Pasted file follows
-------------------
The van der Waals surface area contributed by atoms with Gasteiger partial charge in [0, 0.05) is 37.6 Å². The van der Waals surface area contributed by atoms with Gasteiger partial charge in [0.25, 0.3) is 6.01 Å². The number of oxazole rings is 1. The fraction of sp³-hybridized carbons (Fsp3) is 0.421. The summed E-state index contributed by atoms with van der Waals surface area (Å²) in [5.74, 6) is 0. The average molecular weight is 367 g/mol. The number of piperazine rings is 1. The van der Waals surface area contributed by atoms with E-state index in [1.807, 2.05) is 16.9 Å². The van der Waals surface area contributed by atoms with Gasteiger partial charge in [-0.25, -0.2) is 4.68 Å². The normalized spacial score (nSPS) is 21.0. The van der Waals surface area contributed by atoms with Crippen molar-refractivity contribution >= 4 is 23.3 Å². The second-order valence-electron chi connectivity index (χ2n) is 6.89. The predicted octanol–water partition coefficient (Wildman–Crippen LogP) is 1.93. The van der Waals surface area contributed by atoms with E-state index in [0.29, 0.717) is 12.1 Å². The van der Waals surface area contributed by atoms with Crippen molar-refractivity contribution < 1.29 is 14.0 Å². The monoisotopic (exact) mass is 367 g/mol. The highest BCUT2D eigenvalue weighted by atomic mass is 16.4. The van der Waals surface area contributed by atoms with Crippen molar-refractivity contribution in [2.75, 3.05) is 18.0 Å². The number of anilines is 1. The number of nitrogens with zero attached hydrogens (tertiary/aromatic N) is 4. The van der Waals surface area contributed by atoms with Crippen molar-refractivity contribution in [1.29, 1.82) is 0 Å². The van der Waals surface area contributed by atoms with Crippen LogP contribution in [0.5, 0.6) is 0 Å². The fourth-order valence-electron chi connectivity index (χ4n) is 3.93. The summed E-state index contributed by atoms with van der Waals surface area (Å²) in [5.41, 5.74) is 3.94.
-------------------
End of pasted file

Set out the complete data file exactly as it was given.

The van der Waals surface area contributed by atoms with Gasteiger partial charge in [0, 0.05) is 37.6 Å². The van der Waals surface area contributed by atoms with Gasteiger partial charge in [0.25, 0.3) is 6.01 Å². The number of oxazole rings is 1. The fraction of sp³-hybridized carbons (Fsp3) is 0.421. The summed E-state index contributed by atoms with van der Waals surface area (Å²) in [5.74, 6) is 0. The average molecular weight is 367 g/mol. The number of piperazine rings is 1. The van der Waals surface area contributed by atoms with E-state index in [1.807, 2.05) is 16.9 Å². The van der Waals surface area contributed by atoms with Gasteiger partial charge in [-0.25, -0.2) is 4.68 Å². The normalized spacial score (nSPS) is 21.0. The van der Waals surface area contributed by atoms with Crippen molar-refractivity contribution >= 4 is 23.3 Å². The second-order valence-electron chi connectivity index (χ2n) is 6.89. The predicted octanol–water partition coefficient (Wildman–Crippen LogP) is 1.93. The van der Waals surface area contributed by atoms with E-state index in [0.29, 0.717) is 12.1 Å². The van der Waals surface area contributed by atoms with Crippen molar-refractivity contribution < 1.29 is 14.0 Å². The monoisotopic (exact) mass is 367 g/mol. The highest BCUT2D eigenvalue weighted by atomic mass is 16.4. The van der Waals surface area contributed by atoms with Crippen molar-refractivity contribution in [2.75, 3.05) is 18.0 Å². The number of anilines is 1. The number of nitrogens with zero attached hydrogens (tertiary/aromatic N) is 4. The van der Waals surface area contributed by atoms with Crippen molar-refractivity contribution in [1.29, 1.82) is 0 Å². The van der Waals surface area contributed by atoms with Crippen LogP contribution in [0.5, 0.6) is 0 Å². The fourth-order valence-electron chi connectivity index (χ4n) is 3.93. The summed E-state index contributed by atoms with van der Waals surface area (Å²) in [5.41, 5.74) is 3.94.